WEDNESDAY, Aug. 24, 2005 (HealthDay News) -- Researchers have better defined the role of genetic material called ribonucleic acid (RNA) in the operation of the body's immune system.
"We think this study will open a new area of research in understanding how our immune systems protect us," said co-author Dr. Drew Weissman of the University of Pennsylvania Medical School's division of infectious diseases.
His team demonstrated that RNA from bacteria stimulates immune cells to orchestrate the destruction of invading pathogens.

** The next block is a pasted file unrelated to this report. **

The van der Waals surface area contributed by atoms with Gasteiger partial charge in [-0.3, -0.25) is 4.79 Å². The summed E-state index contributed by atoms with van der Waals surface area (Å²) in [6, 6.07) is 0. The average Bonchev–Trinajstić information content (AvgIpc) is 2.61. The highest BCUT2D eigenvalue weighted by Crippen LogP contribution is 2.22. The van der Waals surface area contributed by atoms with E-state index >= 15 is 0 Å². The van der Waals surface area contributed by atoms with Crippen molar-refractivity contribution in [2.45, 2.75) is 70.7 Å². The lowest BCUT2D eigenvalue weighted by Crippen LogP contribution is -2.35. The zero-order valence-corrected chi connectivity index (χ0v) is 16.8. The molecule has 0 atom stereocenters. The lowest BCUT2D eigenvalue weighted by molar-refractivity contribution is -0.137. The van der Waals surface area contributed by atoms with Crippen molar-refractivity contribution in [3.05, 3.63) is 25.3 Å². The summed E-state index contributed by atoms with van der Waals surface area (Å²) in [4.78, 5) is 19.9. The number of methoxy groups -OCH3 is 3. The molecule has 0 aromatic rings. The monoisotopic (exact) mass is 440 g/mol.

They also found that RNA from human cells is recognized by the immune system as coming from the same body. That means the RNA itself shouldn't trigger an immune attack, such as happens with invading bacteria or viruses.
The researchers hypothesize that if this self-recognition fails, however, then autoimmune diseases such as lupus could result.
RNA is the genetic material that make proteins, using the DNA's blueprint. RNA also specifies exactly which proteins should be made.
The investigators published their findings in the August issue of Immunity.
The National Institute of Allergy and Infectious Diseases has more about autoimmune diseases.